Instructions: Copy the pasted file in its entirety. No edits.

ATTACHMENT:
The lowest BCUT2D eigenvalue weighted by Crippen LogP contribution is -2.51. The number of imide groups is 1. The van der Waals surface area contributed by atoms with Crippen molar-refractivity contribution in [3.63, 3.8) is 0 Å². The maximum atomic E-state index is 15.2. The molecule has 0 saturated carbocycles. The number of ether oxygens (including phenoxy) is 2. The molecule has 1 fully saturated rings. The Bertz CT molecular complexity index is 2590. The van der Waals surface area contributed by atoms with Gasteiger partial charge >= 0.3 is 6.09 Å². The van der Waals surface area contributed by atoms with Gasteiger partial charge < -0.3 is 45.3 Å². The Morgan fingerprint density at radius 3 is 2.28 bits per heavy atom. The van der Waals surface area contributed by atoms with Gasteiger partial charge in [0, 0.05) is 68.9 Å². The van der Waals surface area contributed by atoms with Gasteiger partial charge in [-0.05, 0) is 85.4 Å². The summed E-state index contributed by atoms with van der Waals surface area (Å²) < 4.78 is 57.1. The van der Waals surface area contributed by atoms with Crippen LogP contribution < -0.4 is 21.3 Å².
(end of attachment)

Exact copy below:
The lowest BCUT2D eigenvalue weighted by Crippen LogP contribution is -2.51. The number of imide groups is 1. The van der Waals surface area contributed by atoms with Crippen molar-refractivity contribution in [3.63, 3.8) is 0 Å². The maximum atomic E-state index is 15.2. The molecule has 0 saturated carbocycles. The number of ether oxygens (including phenoxy) is 2. The molecule has 1 fully saturated rings. The Bertz CT molecular complexity index is 2590. The van der Waals surface area contributed by atoms with Gasteiger partial charge >= 0.3 is 6.09 Å². The van der Waals surface area contributed by atoms with Gasteiger partial charge < -0.3 is 45.3 Å². The Morgan fingerprint density at radius 3 is 2.28 bits per heavy atom. The van der Waals surface area contributed by atoms with Gasteiger partial charge in [0, 0.05) is 68.9 Å². The van der Waals surface area contributed by atoms with Gasteiger partial charge in [-0.05, 0) is 85.4 Å². The summed E-state index contributed by atoms with van der Waals surface area (Å²) < 4.78 is 57.1. The van der Waals surface area contributed by atoms with Crippen LogP contribution < -0.4 is 21.3 Å².